The following exercise illustrates the power of the central limit theorem, by establishing combinatorial estimates which would otherwise require the use of Stirling’s formula to establish.

Exercise 9 (De Moivre-Laplace theorem) Let {X} be a Bernoulli random variable, taking values in {\{0,1\}} with {{\bf P}(X=0)={\bf P}(X=1)=1/2}, thus {X} has mean {1/2} and variance {1/4}. Let {X_1,X_2,\dots} be iid copies of {X}, and write {S_n := X_1+\dots+X_n}.

  • (i) Show that {S_n} takes values in {\{0,\dots,n\}} with {{\bf P}(S_n=i) = \frac{1}{2^n} \binom{n}{i}}. (This is an example of a binomial distribution.)
  • (ii) Assume Stirling’s formula

    \displaystyle  n! = (1+o(1)) \sqrt{2\pi n} n^n e^{-n} \ \ \ \ \ (1)

    where {o(1)} is a function of {n} that goes to zero as {n \rightarrow \infty}. (A proof of this formula may be found in this previous blog post.) Using this formula, and without using the central limit theorem, show that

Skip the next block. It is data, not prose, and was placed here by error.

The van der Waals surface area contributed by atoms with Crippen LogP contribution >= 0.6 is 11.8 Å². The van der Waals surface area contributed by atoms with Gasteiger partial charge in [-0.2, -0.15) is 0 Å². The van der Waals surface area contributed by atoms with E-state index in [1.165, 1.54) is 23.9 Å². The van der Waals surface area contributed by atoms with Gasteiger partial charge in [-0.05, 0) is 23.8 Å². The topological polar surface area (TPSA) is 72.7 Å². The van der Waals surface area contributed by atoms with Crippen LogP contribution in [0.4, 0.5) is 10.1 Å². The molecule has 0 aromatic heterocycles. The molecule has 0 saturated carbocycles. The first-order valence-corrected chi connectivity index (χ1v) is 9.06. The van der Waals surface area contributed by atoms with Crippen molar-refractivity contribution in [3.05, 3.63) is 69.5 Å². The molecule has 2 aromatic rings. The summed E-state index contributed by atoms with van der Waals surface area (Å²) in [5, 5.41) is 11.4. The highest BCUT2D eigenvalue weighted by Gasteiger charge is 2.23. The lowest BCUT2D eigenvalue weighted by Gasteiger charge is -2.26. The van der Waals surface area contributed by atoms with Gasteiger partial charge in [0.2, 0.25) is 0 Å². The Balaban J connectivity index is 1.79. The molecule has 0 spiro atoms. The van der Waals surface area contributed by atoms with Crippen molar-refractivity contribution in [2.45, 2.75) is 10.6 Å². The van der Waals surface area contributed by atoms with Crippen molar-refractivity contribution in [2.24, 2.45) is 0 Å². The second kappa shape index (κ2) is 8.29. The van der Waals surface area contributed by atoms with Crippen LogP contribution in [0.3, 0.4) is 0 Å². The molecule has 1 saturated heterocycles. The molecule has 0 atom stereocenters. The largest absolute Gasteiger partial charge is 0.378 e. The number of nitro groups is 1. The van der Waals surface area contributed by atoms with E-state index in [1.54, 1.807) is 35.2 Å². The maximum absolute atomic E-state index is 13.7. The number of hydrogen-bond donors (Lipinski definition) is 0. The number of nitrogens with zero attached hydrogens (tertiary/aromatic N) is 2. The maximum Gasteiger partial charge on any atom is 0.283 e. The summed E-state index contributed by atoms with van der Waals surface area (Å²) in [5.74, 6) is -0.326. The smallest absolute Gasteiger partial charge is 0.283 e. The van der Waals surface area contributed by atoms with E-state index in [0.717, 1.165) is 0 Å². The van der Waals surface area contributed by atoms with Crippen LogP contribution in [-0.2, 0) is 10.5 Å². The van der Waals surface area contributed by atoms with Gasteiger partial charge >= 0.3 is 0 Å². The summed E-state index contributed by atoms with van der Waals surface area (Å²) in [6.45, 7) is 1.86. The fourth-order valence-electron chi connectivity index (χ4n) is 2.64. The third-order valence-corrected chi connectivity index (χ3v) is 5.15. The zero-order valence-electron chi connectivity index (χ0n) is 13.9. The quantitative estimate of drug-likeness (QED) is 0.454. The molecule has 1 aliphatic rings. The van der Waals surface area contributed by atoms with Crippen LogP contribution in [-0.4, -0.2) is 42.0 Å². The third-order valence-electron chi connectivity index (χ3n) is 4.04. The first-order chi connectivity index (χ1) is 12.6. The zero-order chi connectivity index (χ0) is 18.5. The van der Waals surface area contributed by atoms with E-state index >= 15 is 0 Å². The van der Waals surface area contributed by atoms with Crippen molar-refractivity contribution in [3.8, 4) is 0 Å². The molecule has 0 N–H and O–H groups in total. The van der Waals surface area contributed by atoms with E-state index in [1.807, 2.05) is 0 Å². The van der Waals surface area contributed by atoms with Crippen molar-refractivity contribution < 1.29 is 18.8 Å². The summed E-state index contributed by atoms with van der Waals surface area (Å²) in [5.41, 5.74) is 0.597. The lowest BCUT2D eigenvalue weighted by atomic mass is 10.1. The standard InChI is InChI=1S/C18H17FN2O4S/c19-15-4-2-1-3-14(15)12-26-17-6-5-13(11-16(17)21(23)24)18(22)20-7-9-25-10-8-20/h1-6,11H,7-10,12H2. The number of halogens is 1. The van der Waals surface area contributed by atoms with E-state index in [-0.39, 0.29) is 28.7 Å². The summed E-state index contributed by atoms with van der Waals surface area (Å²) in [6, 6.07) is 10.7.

\displaystyle  {\bf P}( a \leq 2\sqrt{n} (\frac{S_n}{n} - \frac{1}{2}) \leq b ) \rightarrow \frac{1}{\sqrt{2\pi}} \int_{a}^b e^{-x^2/2}\ dx

    as {n \rightarrow \infty} for any fixed real numbers {a<b}.

The above special case of the central limit theorem was first established by de Moivre and Laplace.

We close this section with some basic facts about convergence of distribution that will be useful in the sequel.

Exercise 10 Let {X_1,X_2,\dots}, {Y_1,Y_2,\dots} be sequences of real random variables, and let {X,Y} be further real random variables.

  • (i) If {X} is deterministic, show that {X_n} converges in distribution to {X} if and only if {X_n} converges in probability to {X}.
  • (ii) Suppose that {X_n} is independent of {Y_n} for each {n}, and {X} independent of {Y}. Show that {X_n+iY_n} converges in distribution to {X+iY} if and only if {X_n} converges in distribution to {X} and {Y_n} converges in distribution to {Y}. (The shortest way to prove this is by invoking the Stone-Weierstrass theorem, but one can also proceed by proving some version of Proposition 4.) What happens if the independence hypothesis is dropped?
  • (iii) If {X_n} converges in distribution to {X}, show that for every {\varepsilon>0} there exists {K>0} such that {{\bf P}( |X_n| \geq K ) < \varepsilon} for all sufficiently large {n}. (That is to say, {X_n} is a tight sequence of random variables.)